From a April 25, 2024 Greenbelt News Review story (page 1): “The U.S. General Services Administration (GSA) ‘intends to expeditiously move forward’ with the new FBI Headquarters in Greenbelt, states a new report. It will utilize the GSA’s existing balance of approximately $845 million and submit further requests in future fiscal years “for construction and fit out activities…’ President Biden’s budget included $3.5 billion in funding for the project (see the March 21 issue), which will help the project press ahead.”

“It will be more than a decade before those personnel occupy the headquarters, however. The timeline for the project anticipates a design phase to occur from 2026 to 2028 and construction to take place from 2029 to 2035. Occupancy is slated for 2036.”

 

Trump Lobbies to Rebuild in DC

As president, Trump reportedly opposed the relocation of the FBI headquarters for fear that a new hotel on the FBI’s current site would compete with Trump Hotel a block away on Pennsylvania Avenue, and indeed there was no progress toward a relocation decision during his presidency.

Now the Trump Hotel has been sold and Trump’s position on the FBI headquarters has changed. On December 31, 2023 it was reported that “Trump opposes new building for FBI after Congress approves $300 million for relocation to Maryland.” Here’s Trump’s announcement on Truth Social:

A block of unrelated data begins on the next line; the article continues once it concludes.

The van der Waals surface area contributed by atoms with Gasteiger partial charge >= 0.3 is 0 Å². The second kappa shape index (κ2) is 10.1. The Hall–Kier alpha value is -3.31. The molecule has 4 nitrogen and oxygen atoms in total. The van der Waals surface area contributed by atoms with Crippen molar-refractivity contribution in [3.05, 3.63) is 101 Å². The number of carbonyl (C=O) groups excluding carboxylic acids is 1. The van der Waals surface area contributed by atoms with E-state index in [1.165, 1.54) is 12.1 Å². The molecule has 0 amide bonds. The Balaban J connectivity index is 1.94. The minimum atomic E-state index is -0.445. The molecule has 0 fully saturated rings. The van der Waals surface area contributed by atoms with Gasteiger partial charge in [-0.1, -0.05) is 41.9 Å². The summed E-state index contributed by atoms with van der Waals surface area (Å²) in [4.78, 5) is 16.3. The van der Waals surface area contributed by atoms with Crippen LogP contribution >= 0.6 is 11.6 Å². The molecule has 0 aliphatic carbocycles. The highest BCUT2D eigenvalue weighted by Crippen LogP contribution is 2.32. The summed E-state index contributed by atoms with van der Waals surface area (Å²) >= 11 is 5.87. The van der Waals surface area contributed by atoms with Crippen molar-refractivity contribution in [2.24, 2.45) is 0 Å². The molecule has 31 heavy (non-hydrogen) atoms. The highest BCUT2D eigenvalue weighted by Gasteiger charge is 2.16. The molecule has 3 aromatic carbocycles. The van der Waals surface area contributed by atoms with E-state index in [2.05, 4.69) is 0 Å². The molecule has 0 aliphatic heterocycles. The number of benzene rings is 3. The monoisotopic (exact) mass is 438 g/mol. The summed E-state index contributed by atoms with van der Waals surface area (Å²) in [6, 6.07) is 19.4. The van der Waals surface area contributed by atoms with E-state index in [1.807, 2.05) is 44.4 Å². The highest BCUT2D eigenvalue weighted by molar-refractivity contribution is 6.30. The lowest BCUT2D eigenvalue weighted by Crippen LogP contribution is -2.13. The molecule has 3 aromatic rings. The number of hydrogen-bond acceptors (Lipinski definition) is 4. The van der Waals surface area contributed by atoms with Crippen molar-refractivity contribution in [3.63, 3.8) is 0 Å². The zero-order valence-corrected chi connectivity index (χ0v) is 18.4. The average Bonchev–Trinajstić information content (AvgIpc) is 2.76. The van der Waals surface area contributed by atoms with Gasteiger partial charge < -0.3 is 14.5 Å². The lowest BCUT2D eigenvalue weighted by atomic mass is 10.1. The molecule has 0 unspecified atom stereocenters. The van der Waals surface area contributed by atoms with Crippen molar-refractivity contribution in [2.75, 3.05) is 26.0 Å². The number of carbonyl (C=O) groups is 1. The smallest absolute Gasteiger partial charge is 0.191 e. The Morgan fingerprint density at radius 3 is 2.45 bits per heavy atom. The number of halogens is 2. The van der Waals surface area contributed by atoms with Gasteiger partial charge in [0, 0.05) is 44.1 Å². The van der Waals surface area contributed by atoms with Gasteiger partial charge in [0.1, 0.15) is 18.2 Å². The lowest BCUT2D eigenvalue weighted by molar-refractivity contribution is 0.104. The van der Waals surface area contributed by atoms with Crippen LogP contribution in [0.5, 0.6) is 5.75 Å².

Reactions

Soon, Trump-supporting voices weighed in to agree with his position. One example is the National Review’s “The Shady FBI Headquarters Move.” And DeSantis and Ramaswamy agreed.

Some have mocked his change of heart and speculated as to what Trump’s vision of a “new and spectacular” headquarters might look like – including these examples. Social media postings offered many more.

And there are reports of Trump’s potential financial gain through his connection to an interested developer.

FBI HQ in Biden Budget

March 2024 Story in the Washington Business Journal.

June 10, 2024 article about Republican attempt to block funding.

Resources: Local Impacts

A transit and environmental journalist for Greater Greater Washington wrote “What the FBI move to Greenbelt means for Prince George’s County and the region,” and it’s filled with positive predictions about local transit. Published 2/5/24.